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favorite Asakusa restaurants

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I'm going on my first trip to Tokyo at the end of this month. It's a solo trip, for pleasure, and I speak and read no Japanese.

I'll be staying at Sadachiyo ryokan in Asakusa. I've got a long list of must-trys narrowed down for once I'm settled, but wondered what everyone thought about that first, jet-lagged 24 hrs.

Assuming that once I finally find the ryokan I won't want to venture out too far my first night in Tokyo. Are there any restaurants in Asakusa that are favorites of fellow hounds? I jotted down Namiki Yabusoba, which appears to be in Asakusa somewhere...I'm open to anything (teppanyaki, yakitori, ramen, soba, etc) except for the insanely expensive. I'm sure I won't be feeling lucid enough to really appreciate a wildly expensive meal.

And then, the following morning...do you think that would be a good time to do sushi at the fish market? I mean, I assume I'll be up at 3 or 4AM anyway.

Many, many thanks...

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  1. While never having been myself, I watched an interesting feature on Sushi Isshin in Asakusa. It's definitely on my wish list of places to visit. Hashimoto San seems like an interesting, and very knowledgeable guy, the space looks great, and the sushi looks amazing but what intrigues me the most is his preparation of Tako. He wraps the best arm in special tea leaves, then tosses it in an aged marinade of Azuki Beans. I really need to try this.

    If you, or anyone else on the board, end up going maybe you can weigh in?

    4-11-3 Asakusa, Taito-Ku
    Tel: 03-5603-1108

    http://www.sushi-issin.com/pc/

    3 Replies
    1. re: Notorious P.I.G.

      Try Miyako Zushi (about a block from Sensoji). Miyako san is a 3rd generation sushi chef. This is a small place, simply decorated but is one of the best anywhere.
      There is also a good shabu shabu place in an arcade a few streets behind Sensoji but I forgot its name sorry.
      For the markets, I think about 5.30 is ok but allow some time to find the place you are looking for. You will have to queue anyway, particularly if you are going to Daiwa. Remember there are other places than the ones that get all the fuss on Chow. Try a few if you have time.

      1. re: panaroma

        I got to Daiwa at about 615am on a Tuesday morning and there was no queue. We got seats immediately. But the queue was Sushi Dai was just crazy. I counted probably 15 people waiting in line.

      2. re: Notorious P.I.G.

        I went to Isshin after 2 friends mentioned it, and I'm pleased to save someone else the trouble of going. It was okay, but the price-value ratio is off the charts.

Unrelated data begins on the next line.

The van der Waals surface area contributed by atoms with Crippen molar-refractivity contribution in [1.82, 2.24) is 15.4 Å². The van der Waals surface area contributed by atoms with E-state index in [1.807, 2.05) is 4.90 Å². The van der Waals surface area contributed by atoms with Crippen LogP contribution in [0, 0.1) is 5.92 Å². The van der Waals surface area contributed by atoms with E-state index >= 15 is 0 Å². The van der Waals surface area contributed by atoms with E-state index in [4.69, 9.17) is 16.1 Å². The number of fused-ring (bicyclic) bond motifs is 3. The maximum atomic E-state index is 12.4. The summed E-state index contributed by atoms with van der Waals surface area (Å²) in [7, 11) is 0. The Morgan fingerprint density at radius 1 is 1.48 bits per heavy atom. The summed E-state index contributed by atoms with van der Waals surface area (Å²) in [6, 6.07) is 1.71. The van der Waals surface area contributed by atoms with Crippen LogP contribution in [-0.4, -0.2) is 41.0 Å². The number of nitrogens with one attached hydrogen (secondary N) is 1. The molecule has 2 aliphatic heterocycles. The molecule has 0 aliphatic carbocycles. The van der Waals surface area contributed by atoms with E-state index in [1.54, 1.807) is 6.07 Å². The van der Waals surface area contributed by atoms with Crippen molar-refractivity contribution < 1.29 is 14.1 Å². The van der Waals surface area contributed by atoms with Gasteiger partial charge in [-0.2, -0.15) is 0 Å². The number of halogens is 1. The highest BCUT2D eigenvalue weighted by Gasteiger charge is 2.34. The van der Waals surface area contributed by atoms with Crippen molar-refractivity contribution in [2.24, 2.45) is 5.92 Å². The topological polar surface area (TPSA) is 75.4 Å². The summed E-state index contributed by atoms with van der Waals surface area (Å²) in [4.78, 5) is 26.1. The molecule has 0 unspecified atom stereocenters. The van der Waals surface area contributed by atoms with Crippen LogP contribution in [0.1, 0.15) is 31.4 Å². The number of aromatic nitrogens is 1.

http://iitokorone.blogspot.com/2010/0...
        I DO think the neighborhood around there must have a lot of hidden treasures, but I bow to the wisdom of anyone who calls themself 'Edozanmai' - that looks like a good list.

        For the fish market, I'd like to propose a revolutionary strategy that's worked well for some recent visitors: Get up and go there at a normal hour, like 7 or 8. Missing the auctions isn't the end of the world - the real fun for visitors is walking around, seeing what's for sale, watching guys carry fish in forklifts, carving tuna with bandsaws and swords, dodging turret trucks. The outer market is prefectly good too, with kitchen stores, knives, plenty of seafood-bowl shops, and other things that will seem amazing if you haven't been to many Asian markets (and they're open until 2 PM or so).
        http://iitokorone.blogspot.com/2010/0...

      3. Asakusa is great for reasonably priced Edomae style Japanese food. Since you can't speak or read Japanese, I recommend checking out the Asakusa Umai-mono Kai's home page (http://www.asakusa-umai.ne.jp/) for some restaurants that most likely have English menus. Of those, a couple you might want to try are Daikokuya for Edomae style tempura, meaning cooked in sesame oil. For dojo try Komagata Dojo. It's an experience you won't find many other places in Tokyo. And if you want fugu, one of the better places that is not too expensive is Sankaku. The master is the top person for his stream of fugu and it is just around the corner from your ryokan. For soba I like Namiki Yabu as well as a couple of other places not too far away, Yabushige (no relation to Yabu stream), located just west of your inn (Nishi Asakusa 3-21-13), and a bit to the south, Terasawa Soba (Kotobuki 2-10 or 2-11). No English at these shops, but if you have an idea of what you want to eat you should do just fine. Asakusa doesn't really have many ramen places under that name, but there are a few Chuuka soba shops, that being what ramen used to be called. For yakitori, there is a street lined with small pubs and restaurants, most of which have English menus. It's fun on weekends when locals hang out to drink and wager on OTB horse racing. For good yakitori take the Asakusa line subway down to Ningyocho and see what you can find. For sushi agree with Miyako. It's one of the best. For inexpensive sushi I like Uogashi (魚がし寿司), a small shop located towards the river near Miyako. No English, but you can either point at fish in the case or ask for things you like. I usually stuff myself for about 2,500 yen, including a beer.

        1. There is a cool, open-late place in Asakusa that does wine/yakitori/charcuterie -- it's a combo that works!...i can't remember the name, and a quick search didn't help...but it's findable...i'll search more for the name...a nice place to unwind and is open later than most Asakusa places, which tend to close early in my experience...

          1. I always bring visitors to Imahan for shabu shabu or sukiyaki and Daikokuya for a different take on tempura. Both places are institutions.